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  1. My Home District

    Language
    English
    Collector
    Edna Killeen
    Age
    12
    Informant
    Michael Killeen

    My native town is Claremorris. It is the parish of Kilcoleman and in the barony of Claremorris. Some time ago there were ten families of Killeens living in James Street. The street was called "Killeen Street". About forty years ago there were fifty Killeen girls attending the Convent School. The most of the houses are slated in Claremorris. At the end of James Street there is a river. There was a man living where the Bank of Ireland now stands named Maurice De Prendergast. He put planks over the river. Everyone that [crossed] it had to pay the tolls. Then the people called the town "Clár-Chloinne-Mhuiris" - the bridge of the family of Maurice. There are four old women living on James Street - Mrs. P.J. Killeen, Mrs. O. Killeen, Mrs. Gannon and Mrs. Flanagan. Mrs. Gannon is about seventy five year. Mrs. P.J. Killeen is about eighty years. Mrs. Flanagan is about ninety years of age. Mr. James Heneghan is about eighty five years. He lives in the Square. He was one of the Fenian leaders in Claremorris. My grand-aunt named Mrs. Killeen lives in Mayo-Abbey. She is over eighty years. She can sing Irish songs and tell stories. About fifty years ago the[re] was free emigration and a great many people emigrated to America from this district. The land is mixed both boggy

  2. Daoine Cáiliúla

    Language
    English
    Collector
    Josephine O' Shea
    Informant
    Mr M. O' Shea
    Age
    52

    There was a man named Michael Killeen and he lived in Bealatha. He jumped from one wall of the bridge in Bealatha to the middle of the road and from that into the field at the other. These words were printed on the side of the bridge :- "Michael Killeen.Two leaps". He had a sister named Bridgt Killeen and she owned a shop.
    One morning she got up and she started off to Limerick walking. She came home that night with two stone of tobacco and she went off to a dance immediately. She came next morning. She had an uncle named Michael Killeen. Some people at Johnny Downes' made a bet with him if he ate three grinders of bread with his hands tied behind his back while a young boy was running down and up.

  3. Hidden Treasure

    Language
    English
    Collector
    Josie Ryan
    Age
    17
    Informant
    Patrick Ryan
    Age
    72
    Occupation
    labourer

    About two miles west of Newport there is a place called Killeen. The old people tell us that there is money hidden there under a white torn bush. Some years ago, a woman in Nenagh dreamt three nights in succession of this place, although she had never heard the name Killeen, before that. In her dream she saw a white thorn bush and was told that there was money hidden under it. On a certain day after, she was in Nenagh and asked somebody if he knew of any place called Killeen. He told her where it was, and the way to go there. She got a car and went there without delay when she was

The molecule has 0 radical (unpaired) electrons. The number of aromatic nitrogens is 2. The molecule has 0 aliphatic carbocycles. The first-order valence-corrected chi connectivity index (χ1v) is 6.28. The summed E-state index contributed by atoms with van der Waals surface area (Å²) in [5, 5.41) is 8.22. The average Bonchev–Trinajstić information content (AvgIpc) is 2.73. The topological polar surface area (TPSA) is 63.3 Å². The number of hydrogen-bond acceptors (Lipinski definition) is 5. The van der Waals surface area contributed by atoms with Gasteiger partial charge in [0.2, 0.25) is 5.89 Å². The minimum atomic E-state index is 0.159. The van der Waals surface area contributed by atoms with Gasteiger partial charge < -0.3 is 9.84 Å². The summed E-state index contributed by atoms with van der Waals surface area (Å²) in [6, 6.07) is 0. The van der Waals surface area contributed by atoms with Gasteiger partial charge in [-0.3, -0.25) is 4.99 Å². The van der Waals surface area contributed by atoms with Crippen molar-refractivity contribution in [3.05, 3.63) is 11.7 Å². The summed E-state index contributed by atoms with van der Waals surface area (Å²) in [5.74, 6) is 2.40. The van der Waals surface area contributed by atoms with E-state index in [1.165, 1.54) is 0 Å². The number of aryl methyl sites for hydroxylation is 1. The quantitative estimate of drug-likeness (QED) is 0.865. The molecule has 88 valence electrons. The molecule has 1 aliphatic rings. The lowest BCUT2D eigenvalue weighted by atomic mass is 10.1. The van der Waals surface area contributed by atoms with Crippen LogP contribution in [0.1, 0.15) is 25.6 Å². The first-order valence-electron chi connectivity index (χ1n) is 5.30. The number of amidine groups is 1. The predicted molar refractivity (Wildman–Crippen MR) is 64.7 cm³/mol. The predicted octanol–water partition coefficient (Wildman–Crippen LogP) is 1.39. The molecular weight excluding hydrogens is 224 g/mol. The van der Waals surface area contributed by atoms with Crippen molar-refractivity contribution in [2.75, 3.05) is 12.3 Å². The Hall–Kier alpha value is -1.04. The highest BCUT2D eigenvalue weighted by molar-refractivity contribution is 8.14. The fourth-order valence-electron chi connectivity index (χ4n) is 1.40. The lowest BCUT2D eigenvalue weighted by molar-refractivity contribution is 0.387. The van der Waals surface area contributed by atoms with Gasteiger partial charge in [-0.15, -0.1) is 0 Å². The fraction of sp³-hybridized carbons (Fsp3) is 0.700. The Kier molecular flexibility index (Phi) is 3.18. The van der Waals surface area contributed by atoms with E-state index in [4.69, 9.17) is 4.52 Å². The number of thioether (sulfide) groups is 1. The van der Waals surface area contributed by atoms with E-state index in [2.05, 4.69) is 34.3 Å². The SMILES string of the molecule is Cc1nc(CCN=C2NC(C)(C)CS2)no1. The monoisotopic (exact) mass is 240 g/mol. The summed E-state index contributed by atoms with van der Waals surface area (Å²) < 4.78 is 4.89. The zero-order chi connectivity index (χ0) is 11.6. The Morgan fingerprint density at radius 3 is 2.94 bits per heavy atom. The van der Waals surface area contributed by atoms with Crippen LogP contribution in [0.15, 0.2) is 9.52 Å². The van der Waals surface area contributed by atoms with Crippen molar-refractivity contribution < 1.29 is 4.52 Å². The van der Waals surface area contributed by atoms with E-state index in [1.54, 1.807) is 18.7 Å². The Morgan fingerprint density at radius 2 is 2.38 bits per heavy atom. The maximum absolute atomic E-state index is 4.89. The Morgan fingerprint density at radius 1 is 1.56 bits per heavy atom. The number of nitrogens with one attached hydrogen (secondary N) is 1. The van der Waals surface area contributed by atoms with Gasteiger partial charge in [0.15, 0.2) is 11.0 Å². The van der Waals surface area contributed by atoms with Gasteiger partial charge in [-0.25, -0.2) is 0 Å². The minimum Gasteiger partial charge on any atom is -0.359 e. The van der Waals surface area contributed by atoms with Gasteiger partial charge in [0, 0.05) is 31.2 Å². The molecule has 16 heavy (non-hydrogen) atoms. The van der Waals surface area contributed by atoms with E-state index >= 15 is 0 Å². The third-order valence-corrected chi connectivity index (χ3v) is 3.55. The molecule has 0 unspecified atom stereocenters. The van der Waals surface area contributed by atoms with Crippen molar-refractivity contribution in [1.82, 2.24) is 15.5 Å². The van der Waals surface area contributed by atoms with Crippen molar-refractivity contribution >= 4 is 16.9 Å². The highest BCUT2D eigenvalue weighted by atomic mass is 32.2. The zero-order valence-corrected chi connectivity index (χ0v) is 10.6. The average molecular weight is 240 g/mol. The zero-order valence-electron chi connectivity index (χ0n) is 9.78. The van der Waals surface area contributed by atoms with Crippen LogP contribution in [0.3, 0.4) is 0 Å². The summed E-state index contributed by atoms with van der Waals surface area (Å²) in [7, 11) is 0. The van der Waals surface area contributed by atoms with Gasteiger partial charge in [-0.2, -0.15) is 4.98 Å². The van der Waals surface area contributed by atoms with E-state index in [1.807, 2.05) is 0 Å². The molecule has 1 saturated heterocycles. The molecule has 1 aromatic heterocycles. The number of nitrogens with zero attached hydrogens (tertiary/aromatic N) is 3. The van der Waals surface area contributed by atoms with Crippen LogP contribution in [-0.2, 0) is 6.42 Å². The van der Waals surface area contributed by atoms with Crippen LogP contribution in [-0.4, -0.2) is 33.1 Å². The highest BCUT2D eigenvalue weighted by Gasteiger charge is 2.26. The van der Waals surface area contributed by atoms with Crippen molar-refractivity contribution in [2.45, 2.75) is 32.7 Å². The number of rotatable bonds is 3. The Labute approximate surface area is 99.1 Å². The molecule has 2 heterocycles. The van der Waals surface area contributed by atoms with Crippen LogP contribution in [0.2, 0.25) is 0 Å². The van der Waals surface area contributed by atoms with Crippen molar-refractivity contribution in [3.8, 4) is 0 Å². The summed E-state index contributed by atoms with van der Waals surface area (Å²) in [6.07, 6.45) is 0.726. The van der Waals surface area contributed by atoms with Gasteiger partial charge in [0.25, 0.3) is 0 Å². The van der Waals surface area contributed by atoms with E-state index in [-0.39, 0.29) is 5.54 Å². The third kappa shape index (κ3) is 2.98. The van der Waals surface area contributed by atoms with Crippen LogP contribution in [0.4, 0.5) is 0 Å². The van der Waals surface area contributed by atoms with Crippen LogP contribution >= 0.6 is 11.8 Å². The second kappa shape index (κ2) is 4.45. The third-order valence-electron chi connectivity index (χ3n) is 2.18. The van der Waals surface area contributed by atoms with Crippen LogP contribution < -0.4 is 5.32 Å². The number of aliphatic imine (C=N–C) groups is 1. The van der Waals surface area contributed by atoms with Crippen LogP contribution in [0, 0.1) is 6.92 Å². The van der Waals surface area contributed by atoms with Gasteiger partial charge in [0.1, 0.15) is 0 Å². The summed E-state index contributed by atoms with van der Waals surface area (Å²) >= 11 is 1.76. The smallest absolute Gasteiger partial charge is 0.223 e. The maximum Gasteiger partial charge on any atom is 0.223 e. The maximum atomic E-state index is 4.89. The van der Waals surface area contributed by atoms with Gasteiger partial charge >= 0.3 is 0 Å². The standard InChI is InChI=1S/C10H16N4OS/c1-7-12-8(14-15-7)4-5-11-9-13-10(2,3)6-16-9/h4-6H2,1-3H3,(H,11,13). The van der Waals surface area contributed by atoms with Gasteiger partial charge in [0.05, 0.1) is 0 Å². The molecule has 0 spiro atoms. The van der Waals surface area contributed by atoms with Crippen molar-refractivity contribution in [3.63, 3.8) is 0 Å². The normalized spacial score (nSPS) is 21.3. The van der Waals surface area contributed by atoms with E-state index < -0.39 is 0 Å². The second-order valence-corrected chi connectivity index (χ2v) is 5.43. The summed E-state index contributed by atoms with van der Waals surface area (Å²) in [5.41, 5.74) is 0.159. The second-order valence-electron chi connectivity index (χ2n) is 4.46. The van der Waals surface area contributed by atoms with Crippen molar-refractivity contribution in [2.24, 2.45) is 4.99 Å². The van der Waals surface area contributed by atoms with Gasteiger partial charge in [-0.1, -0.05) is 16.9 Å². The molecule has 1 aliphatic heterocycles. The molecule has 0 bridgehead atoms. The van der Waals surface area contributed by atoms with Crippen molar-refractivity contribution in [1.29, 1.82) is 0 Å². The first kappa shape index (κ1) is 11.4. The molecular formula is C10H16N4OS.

4. Graveyards

    Language
    English
    Collector
    Mary Rita Maguire
    Informant
    Michael Needham
    Age
    90

    In this parish there are three graveyards, Killeen Kilgeever, and Doogh Mór. There are people buried in Killeen and Kilgeever but none are buried in Doogh Mór.

    Kilgeever is a sloping and square graveyard, Killeen is also a square one but it is level, and Doogh Mór is round. There is a lot to be told in connection with Kilgeever, it is called after the patron Saint

  5. Names of Places - Killeen

    Language
    English

    Killeen is a village in the parish of Ballycastle, Co. Mayo. It was called Killeen on account of the little church. It is thrown down now and only the ruins are left. Black nuns lived in the church.

  6. Local Roads

    Language
    English
    Collector
    Thomas Gaule
    Informant
    Mr William Gaule
    Age
    55

    The Killeen road leads up by the Woodstock domain from Inistioge. It brings you to Killeen cross. The road to the left of the cross will bring you to Tullogher and New Ross. The one to the right will bring you to Ballyshane.

  7. The Old Graveyards

    Language
    English

    The Old Graveyards.

    How many Church-yards are in this parish? - There are two.
    Give their names and the townland they are situated? - Castletown and Killeen. Castletown is situated in Castletown. Killeen is situated in Killeen.
    Are all still in use? - Castletown is in use. KIlleen is seldom used.
    Are any of the Church-yards round in shape? - No.
    Is there still a Church ruined or otherwise in any of them? - There is a ruined Church in Killeen.
    Is the Churchyard level or in what direction does it slope? - It slopes towards the south.
    Are there trees growing in it? - There are.
    Does the Churchyard contain any very old tombs, monuments or crosses? - It contains tombs and crosses.
    What are the dates if any on these?
    Are the crosses ornamented?